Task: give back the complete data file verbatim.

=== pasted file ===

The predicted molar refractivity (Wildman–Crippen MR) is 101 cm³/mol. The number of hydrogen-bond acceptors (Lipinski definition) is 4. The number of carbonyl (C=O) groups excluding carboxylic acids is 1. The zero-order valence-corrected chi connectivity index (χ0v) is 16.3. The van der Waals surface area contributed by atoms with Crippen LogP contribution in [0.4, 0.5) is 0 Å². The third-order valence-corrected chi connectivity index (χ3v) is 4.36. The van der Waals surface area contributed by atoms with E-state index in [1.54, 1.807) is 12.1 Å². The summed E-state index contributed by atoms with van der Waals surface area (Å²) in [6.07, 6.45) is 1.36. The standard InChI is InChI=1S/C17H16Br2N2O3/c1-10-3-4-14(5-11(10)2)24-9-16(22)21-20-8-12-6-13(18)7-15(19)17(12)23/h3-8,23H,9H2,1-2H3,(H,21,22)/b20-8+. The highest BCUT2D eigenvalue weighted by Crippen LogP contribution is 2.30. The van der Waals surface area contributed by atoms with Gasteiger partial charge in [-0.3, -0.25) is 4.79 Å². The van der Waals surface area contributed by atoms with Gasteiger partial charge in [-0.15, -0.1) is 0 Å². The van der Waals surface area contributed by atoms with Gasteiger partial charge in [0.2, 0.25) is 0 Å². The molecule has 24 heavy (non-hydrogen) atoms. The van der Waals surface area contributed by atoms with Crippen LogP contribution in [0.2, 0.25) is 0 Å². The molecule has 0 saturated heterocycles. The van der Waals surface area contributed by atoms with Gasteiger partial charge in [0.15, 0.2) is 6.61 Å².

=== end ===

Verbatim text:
The predicted molar refractivity (Wildman–Crippen MR) is 101 cm³/mol. The number of hydrogen-bond acceptors (Lipinski definition) is 4. The number of carbonyl (C=O) groups excluding carboxylic acids is 1. The zero-order valence-corrected chi connectivity index (χ0v) is 16.3. The van der Waals surface area contributed by atoms with Crippen LogP contribution in [0.4, 0.5) is 0 Å². The third-order valence-corrected chi connectivity index (χ3v) is 4.36. The van der Waals surface area contributed by atoms with E-state index in [1.54, 1.807) is 12.1 Å². The summed E-state index contributed by atoms with van der Waals surface area (Å²) in [6.07, 6.45) is 1.36. The standard InChI is InChI=1S/C17H16Br2N2O3/c1-10-3-4-14(5-11(10)2)24-9-16(22)21-20-8-12-6-13(18)7-15(19)17(12)23/h3-8,23H,9H2,1-2H3,(H,21,22)/b20-8+. The highest BCUT2D eigenvalue weighted by Crippen LogP contribution is 2.30. The van der Waals surface area contributed by atoms with Gasteiger partial charge in [-0.3, -0.25) is 4.79 Å². The van der Waals surface area contributed by atoms with Gasteiger partial charge in [-0.15, -0.1) is 0 Å². The van der Waals surface area contributed by atoms with Gasteiger partial charge in [0.2, 0.25) is 0 Å². The molecule has 24 heavy (non-hydrogen) atoms. The van der Waals surface area contributed by atoms with Crippen LogP contribution in [0.2, 0.25) is 0 Å². The molecule has 0 saturated heterocycles. The van der Waals surface area contributed by atoms with Gasteiger partial charge in [0.15, 0.2) is 6.61 Å².